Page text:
Gathering Evidence For A Medical Negligence Claim

Evidence in a Medical Negligence Situation

Gathering evidence in a timely fashion is important in any negligence claim, but never more so than when attempting to prove a case for medical negligence. Courts have historically been reluctant to make findings of negligence against medical professionals, and your case must be ironclad if you are going to succeed.

Records Of Your Treatment

The most obvious evidence which you will need to be able to succeed in your claim is documentation of what decisions were made about your treatment, when, and by whom. Without this, you will not be able to convince the court that the medical professional in question did not live up to the reasonable standard expected of him or her. Fortunately, since your medical records are about you directly, it should not be difficult to obtain them in most cases. You or your solicitor will need to send a signed authority of release to the hospital or practice concerned, asking for them to disclose your records. You will also need to let them know that you are contemplating a claim at this point, although this is not a reason for them to refuse disclosure.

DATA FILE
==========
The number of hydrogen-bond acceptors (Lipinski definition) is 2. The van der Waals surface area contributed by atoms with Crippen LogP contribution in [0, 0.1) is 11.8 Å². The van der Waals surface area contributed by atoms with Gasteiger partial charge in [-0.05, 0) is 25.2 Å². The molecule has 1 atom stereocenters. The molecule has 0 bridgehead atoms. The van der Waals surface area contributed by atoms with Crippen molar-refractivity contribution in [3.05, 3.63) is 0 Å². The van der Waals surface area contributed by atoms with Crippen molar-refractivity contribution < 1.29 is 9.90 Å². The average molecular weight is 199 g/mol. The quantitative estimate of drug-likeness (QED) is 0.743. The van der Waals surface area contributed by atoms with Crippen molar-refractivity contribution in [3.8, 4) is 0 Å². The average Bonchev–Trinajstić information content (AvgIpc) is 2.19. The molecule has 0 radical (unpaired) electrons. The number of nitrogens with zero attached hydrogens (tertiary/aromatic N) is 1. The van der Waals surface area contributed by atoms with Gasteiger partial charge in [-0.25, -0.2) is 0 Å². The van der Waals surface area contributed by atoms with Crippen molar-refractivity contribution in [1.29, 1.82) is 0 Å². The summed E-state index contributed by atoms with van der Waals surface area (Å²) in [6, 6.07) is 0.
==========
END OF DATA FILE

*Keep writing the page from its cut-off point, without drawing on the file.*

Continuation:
If you do have difficulty obtaining records of your treatment, you will be able to make a ‘subject access request’ under the Data Protection Act 1988. Unless there is a very good reason for the hospital to refuse access to a particular record, they will be obliged to send you all relevant documents within 40 days. You may have to pay a small fee to cover the administrative cost of doing so. You are even able to apply for the record of treatment for a deceased relative, if you are considering claiming on behalf of their estate, although this is done under the Access to Medical Records Act 1990.

Your Medical Status

You are also likely to require access to your medical history, which will usually be held by your GP. If you have developed a new condition as a result of medical negligence, you will need to be able to prove that it was not already an underlying problem which had nothing to do with the negligent treatment. These records should be released to you without problem, but if there are issues you will also be able to use the Data Protection Act.

Along with such records about your past medical status, you will also need to establish your present condition, and the prognosis for the future. Whilst this can be done through examination of the records already held by your GP and hospital, it is generally advisable to gather additional evidence by using the services of a qualified medical expert. Your solicitor will have links to professionals who undertake this duty frequently, and you should expect to attend at least one medical examination conducted by them.

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